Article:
KQED-FM, FORUM (SAN FRANCISCO) -- Andrew Fraknoi is professor of astronomy, San Francisco State's Osher Lifelong Learning Institute and the University of San Francisco's Fromm Institute. He is emeritus chair of the Astronomy program at Foothill College.
“The surface of the sun is a seething hot mess of not just gas but magnetic fields — strong, strong magnetism in the sun, which roils the solar outside,” Fraknoi says. “And so there’s a wind coming from the sun, a regular blowing out of particles, which go by the Earth at a million miles per hour.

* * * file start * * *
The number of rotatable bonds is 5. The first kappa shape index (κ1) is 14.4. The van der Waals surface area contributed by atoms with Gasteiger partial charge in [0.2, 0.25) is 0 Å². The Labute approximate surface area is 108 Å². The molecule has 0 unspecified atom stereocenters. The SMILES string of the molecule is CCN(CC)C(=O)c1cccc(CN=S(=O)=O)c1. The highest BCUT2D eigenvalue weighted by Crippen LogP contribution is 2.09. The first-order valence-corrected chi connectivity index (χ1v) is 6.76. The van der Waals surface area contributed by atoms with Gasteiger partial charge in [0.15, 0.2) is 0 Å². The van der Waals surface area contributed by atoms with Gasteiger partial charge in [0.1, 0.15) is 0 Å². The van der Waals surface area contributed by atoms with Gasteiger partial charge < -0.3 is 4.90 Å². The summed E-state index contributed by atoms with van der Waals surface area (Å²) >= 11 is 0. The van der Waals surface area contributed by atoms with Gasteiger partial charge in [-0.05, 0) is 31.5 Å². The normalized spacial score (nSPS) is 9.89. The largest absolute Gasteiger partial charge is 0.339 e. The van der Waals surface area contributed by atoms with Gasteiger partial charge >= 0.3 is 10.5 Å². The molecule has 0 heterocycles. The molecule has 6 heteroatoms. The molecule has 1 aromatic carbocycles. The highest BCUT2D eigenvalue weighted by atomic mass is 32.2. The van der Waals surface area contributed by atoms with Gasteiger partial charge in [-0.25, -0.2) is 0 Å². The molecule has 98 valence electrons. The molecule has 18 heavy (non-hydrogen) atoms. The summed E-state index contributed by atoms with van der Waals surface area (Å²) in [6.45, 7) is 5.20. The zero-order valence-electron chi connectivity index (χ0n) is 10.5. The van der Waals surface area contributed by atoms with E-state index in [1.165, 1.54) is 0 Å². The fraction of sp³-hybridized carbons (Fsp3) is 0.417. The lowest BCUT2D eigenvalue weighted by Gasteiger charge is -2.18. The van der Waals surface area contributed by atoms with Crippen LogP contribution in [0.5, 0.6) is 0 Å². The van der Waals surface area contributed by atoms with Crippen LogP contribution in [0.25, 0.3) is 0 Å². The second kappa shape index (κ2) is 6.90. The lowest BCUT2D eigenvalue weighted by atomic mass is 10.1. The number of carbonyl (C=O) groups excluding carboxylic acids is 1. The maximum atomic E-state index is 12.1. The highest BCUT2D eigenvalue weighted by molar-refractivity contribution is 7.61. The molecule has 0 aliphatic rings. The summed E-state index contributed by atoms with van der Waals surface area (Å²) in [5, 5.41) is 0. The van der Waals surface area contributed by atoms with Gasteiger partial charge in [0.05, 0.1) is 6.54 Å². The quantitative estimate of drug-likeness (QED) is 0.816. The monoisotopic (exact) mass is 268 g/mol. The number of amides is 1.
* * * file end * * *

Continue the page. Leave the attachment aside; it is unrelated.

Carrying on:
“There are also explosions on the sun, when the magnetism is suddenly let go. And so there’s a huge stream of particles. These are called coronal mass ejections. And if they’re big enough they can actually interfere with communications on Earth, with the power grid. So we want to monitor the sun better.”